Deuteronomy 6:4-9
Philippians 2:1-11
1 John 4:7-12
Mark 8:34-38
Exodus 34:5-7b
Colossians 3:12-15
Romans 8:28, 31b-35, 37-39
Revelation 21:1-7
Micah 6:6-8
Ephesians 3:14-21

May God bless the reading of his Word.

Peace,

Allan

Jesus is Judge and You Are Not

“Do not repay anyone evil for evil. Be careful to do what is right in the eyes of everybody. If it is possible, as far as it depends on you, live at peace with everyone. Do not take revenge, my friends, but leave room for God’s wrath, for it is written: ‘It is mine to avenge; I will repay,’ says the Lord.'” ~Romans 12:17-19

JudgeMosaic4When people hurt me, my gut instinct, my sinful human instinct, is to hurt them back. When someone does something that causes me pain or causes pain to someone I love, I want that person to suffer some pain, too. Even when that person apologizes, even when that person asks for forgiveness, even after I forgive that person, my gut thinks, “but he needs to feel some pain, too. He can’t get away with this and nothing bad happen to him. It’s his fault this bad thing happened to me or this painful thing happened to my family; he needs to have something bad happen to him, too. He needs to feel this, too.”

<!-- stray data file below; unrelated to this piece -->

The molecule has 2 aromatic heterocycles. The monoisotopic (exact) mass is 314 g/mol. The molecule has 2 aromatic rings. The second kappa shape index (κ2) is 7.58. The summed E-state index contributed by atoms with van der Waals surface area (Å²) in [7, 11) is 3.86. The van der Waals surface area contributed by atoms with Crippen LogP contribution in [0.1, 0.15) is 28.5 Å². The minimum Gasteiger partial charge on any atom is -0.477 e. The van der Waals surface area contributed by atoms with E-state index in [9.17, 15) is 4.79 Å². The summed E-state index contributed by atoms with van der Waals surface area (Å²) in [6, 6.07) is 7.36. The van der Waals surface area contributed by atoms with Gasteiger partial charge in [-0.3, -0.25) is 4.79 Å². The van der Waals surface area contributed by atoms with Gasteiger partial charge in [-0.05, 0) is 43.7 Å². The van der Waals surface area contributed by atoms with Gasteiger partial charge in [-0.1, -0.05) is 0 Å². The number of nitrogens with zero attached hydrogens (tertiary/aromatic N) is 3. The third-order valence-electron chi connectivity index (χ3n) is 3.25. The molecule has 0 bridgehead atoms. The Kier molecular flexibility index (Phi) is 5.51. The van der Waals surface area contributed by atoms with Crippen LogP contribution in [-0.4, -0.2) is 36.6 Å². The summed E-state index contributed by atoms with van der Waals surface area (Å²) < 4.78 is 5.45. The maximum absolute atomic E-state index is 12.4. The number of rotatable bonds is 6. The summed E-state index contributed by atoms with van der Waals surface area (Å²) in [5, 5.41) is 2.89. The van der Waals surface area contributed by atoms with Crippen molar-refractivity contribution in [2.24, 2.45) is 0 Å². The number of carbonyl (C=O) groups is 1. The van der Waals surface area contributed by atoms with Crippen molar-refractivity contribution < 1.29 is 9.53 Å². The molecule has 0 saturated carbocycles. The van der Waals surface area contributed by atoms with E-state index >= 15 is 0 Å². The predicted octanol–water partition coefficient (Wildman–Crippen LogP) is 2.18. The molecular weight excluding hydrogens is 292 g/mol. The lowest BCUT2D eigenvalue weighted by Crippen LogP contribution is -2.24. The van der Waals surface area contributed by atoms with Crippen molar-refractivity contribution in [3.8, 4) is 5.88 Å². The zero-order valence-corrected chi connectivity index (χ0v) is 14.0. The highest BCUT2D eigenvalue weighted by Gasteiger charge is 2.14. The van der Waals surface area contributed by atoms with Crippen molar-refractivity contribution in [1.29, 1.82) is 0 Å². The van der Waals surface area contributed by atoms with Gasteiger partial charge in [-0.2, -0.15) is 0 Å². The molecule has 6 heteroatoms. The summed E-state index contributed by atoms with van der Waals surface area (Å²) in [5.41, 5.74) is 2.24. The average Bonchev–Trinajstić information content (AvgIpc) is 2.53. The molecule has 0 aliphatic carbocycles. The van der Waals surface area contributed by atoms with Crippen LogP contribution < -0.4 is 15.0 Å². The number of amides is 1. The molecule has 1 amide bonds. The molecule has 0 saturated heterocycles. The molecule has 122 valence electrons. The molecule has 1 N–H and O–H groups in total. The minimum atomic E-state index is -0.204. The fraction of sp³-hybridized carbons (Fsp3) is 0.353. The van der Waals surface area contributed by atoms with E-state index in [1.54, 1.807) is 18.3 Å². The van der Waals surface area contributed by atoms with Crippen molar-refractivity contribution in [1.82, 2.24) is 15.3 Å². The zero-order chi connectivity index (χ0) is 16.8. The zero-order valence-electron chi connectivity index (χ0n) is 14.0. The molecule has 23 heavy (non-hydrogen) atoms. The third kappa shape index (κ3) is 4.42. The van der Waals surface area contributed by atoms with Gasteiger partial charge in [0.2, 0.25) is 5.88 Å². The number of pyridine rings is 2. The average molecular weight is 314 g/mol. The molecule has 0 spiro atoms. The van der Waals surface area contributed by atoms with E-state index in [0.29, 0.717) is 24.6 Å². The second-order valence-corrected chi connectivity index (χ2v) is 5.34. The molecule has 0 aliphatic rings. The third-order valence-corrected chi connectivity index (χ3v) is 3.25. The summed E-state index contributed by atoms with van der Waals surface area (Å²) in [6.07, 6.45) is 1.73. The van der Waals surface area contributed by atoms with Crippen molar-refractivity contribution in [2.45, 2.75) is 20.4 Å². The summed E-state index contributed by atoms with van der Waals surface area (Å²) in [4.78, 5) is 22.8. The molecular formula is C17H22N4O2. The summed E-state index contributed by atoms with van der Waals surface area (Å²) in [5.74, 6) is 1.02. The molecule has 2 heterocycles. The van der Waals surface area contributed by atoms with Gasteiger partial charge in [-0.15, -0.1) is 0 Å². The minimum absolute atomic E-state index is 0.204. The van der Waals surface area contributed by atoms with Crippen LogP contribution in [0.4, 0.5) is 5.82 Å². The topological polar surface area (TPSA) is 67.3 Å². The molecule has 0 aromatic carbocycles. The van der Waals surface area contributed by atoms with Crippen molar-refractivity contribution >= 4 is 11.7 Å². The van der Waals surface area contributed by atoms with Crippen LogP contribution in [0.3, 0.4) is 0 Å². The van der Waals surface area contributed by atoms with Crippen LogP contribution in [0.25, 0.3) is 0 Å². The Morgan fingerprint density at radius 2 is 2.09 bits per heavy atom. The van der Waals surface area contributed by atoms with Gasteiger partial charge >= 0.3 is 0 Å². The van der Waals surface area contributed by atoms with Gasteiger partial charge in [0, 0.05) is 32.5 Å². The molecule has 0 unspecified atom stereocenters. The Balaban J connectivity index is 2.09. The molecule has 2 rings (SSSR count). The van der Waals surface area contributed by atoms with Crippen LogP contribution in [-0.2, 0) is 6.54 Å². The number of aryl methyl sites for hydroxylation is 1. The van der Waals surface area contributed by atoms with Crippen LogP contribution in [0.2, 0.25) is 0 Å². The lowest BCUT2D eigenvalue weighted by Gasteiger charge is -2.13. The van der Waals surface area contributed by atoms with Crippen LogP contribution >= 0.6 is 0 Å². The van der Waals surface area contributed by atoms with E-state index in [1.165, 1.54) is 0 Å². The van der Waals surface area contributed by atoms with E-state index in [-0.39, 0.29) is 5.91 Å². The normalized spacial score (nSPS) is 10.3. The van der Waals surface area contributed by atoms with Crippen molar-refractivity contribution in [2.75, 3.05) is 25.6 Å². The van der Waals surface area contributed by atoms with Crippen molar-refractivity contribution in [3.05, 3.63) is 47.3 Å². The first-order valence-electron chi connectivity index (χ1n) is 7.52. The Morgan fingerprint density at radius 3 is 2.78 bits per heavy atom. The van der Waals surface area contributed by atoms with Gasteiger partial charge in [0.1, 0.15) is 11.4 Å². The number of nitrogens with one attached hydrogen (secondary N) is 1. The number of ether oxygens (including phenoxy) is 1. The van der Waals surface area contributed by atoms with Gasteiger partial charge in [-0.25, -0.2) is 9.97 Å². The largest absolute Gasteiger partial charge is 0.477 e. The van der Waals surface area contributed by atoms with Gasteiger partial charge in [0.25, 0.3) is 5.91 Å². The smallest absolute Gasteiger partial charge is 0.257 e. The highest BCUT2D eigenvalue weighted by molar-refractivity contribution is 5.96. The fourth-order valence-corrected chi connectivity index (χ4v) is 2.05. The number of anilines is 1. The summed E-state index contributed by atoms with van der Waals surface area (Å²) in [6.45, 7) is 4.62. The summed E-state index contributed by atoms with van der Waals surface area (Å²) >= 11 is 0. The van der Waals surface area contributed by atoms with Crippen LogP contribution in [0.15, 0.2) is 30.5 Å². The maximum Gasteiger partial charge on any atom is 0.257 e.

We know that justice will be served. We know that God’s children will all be vindicated. We know that evildoers will be punished. But that is not your job. Or mine. That’s not our job. Judging and taking revenge and seeking that kind of justice is the Lord’s job. And it’s his job alone. As followers of Christ Jesus, we do not ever seek to punish the people who hurt us. Ever.

God is the perfect judge. He knows all things, he sees all things, and he has all righteous power. He is a perfectly just God who will not allow evil to go unpunished. So we can trust him. If we try to exact any kind of revenge, we’re trespassing into territory our God has reserved only for himself. So we let him handle it.